Are turtles next on Bloombergs "hit list"..?
Eighty turtles refused to get the shell out of the way of Kennedy Airport runway traffic yesterday, causing a 1½-hour snarl at one of JFK's busiest times.
The dopey dawdlers, which are in the heart of their spawning season, were finally rounded up by a squad of Port Authority animal-control experts -- but not before two were crushed by a departing flight.
Turtles on the tarmac are "not unprecedented, but it doesn't happen a lot," said PA spokesman John Kelly.
The first few slowpokes emerged from Jamaica Bay at around 8:30 a.m., when they were spotted by the pilot of a departing American Eagle flight who radioed that three turtles were on the southern end of a runway surrounded on both sides by water.
Controllers then held a departing American Airlines jet until the wildlife-control workers arrived.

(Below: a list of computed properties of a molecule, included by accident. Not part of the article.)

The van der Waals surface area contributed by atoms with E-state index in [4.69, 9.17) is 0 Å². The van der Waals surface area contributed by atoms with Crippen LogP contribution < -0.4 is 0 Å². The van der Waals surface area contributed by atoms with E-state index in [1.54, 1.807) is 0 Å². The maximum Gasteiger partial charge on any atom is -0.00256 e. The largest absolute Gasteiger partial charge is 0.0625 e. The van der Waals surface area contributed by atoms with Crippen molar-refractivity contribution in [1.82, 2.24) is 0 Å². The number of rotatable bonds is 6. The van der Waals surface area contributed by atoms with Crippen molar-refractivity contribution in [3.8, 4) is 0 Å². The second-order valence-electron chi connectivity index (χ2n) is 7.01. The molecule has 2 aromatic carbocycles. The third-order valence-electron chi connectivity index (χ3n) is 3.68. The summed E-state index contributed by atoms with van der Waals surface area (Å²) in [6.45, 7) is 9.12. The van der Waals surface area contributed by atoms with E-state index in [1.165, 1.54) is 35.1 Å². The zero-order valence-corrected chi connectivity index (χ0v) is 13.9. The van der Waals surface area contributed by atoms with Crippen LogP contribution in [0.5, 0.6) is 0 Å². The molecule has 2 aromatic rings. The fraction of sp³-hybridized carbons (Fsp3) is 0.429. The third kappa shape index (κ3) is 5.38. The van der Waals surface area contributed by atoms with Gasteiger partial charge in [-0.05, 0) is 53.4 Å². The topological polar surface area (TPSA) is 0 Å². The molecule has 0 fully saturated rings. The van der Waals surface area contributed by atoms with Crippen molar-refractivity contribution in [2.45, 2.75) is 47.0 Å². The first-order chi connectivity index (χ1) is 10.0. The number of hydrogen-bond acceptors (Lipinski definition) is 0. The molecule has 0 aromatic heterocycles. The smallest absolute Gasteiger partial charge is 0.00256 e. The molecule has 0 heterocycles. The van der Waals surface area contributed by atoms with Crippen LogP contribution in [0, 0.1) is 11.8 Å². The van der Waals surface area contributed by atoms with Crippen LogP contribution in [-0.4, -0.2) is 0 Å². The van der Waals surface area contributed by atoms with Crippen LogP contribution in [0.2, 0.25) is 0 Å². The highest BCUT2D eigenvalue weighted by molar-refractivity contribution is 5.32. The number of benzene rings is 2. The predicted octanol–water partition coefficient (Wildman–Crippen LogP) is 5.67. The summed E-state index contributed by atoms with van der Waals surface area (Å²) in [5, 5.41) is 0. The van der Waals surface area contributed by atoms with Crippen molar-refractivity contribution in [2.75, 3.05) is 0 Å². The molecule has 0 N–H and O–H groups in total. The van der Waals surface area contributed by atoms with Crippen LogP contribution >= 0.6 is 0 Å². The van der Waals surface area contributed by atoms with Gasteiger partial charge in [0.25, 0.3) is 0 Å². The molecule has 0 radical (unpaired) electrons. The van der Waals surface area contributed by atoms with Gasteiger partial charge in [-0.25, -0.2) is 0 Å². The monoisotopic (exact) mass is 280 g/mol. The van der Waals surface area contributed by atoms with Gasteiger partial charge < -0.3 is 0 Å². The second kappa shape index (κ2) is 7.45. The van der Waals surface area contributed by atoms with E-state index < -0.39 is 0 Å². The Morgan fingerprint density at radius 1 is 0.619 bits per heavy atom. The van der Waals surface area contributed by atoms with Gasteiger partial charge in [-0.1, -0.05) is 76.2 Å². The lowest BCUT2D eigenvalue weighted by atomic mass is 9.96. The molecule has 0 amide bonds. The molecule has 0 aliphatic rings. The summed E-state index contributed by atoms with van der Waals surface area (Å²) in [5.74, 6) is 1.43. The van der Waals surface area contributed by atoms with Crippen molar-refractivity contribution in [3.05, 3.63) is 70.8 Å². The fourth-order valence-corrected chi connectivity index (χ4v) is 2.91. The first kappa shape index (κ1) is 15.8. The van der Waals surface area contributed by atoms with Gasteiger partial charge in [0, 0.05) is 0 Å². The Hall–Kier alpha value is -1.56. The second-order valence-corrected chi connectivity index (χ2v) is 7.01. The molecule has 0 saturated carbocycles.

At 8:44 a.m., the runway was completely shut down for 12 minutes as workers cleared it of turtles.
But the procession picked right up just a minute after the runway reopened, with another departing pilot reporting more turtles making the slow march toward the tarmac.
In all, about a dozen pilots called the control tower about the spaced invaders, said FAA spokesman Jim Peters.
Controllers scrambled to switch traffic to different runways while airport workers removed a total of 78 turtles -- along with the corpses of two that were crushed by a departing flight.
The rescued turtles were released into the wild.
From late May to mid-July, female terrapins crawl out of their normal habitat to lay eggs on higher ground.
The PA's Kelly reported that the turtles were 2 or 3 pounds each.
Ilene Eberly, a researcher at the Wetlands Institute of Stone Harbor, NJ, said female diamondback terrapins average about 7 inches long, while males are about 4 inches.
Turtle-plane "collisions" are rare: Just five were reported at JFK from 2000 through 2008.